(Bloomberg) -- The top House Democrat overseeing tax policy said Tuesday that President Joe Biden’s planned overhaul of the tax system around inherited assets lacks sufficient support in the lower chamber, further dimming its chances of inclusion in a $3.5 trillion economic package.

“There were enough that raised questions about it,” House Ways and Means Chairman Richard Neal told reporters following a third day of committee sessions to advance parts of the Democrats’ economic and social-spending proposals. “The issue here is very simple and the arithmetic here is very defiant. And that is getting to 218 votes,” he said, referring to the number amounting to a majority in the House.

Neal, a Massachusetts Democrat, plans to wrap up the committee’s debate of tax policies and other provisions within its jurisdiction Wednesday.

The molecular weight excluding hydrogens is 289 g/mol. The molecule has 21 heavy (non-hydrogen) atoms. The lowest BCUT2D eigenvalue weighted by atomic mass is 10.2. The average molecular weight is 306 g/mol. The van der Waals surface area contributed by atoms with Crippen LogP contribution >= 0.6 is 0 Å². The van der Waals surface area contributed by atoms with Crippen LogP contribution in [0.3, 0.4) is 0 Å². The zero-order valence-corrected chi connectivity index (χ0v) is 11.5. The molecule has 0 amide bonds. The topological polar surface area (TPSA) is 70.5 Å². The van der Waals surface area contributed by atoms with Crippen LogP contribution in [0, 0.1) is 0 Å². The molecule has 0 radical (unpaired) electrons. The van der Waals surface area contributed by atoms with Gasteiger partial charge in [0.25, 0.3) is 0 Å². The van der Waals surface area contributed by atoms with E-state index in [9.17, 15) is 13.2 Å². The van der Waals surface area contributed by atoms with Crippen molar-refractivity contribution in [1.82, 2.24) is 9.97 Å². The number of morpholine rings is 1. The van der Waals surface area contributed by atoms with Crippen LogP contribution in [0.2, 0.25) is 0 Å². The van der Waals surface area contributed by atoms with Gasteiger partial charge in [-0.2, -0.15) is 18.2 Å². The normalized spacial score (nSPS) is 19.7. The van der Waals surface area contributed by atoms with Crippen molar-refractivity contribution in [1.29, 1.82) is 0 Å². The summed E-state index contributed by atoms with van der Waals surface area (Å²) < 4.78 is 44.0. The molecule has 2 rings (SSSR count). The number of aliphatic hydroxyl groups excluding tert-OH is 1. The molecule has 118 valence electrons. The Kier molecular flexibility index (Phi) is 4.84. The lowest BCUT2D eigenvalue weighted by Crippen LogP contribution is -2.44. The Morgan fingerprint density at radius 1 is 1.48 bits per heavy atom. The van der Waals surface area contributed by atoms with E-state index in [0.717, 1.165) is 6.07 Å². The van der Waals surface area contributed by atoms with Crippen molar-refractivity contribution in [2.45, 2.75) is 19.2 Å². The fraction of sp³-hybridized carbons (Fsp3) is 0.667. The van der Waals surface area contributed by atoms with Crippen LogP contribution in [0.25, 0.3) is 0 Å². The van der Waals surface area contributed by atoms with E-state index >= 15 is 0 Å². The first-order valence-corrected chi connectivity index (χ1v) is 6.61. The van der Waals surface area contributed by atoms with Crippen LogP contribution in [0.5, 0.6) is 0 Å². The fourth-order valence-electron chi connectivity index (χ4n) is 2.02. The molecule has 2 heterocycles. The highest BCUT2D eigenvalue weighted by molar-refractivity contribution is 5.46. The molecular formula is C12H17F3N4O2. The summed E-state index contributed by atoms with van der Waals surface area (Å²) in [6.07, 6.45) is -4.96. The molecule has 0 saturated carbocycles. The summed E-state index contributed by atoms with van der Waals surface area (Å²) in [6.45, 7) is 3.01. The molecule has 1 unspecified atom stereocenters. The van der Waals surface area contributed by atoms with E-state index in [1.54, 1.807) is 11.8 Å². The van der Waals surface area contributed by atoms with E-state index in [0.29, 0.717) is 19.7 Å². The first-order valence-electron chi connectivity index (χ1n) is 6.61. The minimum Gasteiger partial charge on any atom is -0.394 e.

Biden’s proposal to end a tax break on inheritances known as “step-up in basis,” which wipes out the capital gains tax on assets when the owner dies, was already facing obstacles even before the House committee left the provision out of its draft tax legislation released Monday. 

The plan had been central to Biden’s efforts to overhaul capital gains taxes as part of a broader effort among progressives to equalize treatment of employment income with investment income, and achieve a top capital gains rate of 39.6% before a surtax on top earners.

Read more: Biden Allies Shy From Taxing Rich, Eroding Inequality Pledge

The House committee instead proposed raising to raise the top long-term capital gains rate to 25% from 20%. The House Democratic leadership could still insert changes after the committee passes its draft and before the entire chamber votes on the legislation. Yet Neal’s exclusion of the measure from his own committee’s proposal, along with his latest remarks, indicate a last-minute addition of the capital gains overhaul is highly unlikely.

“I heard from a lot of constituents about step-up-in-basis,” Virginia Representative Don Beyer, a Democrat on the committee, told reporters during a brief break from debate on the bill.

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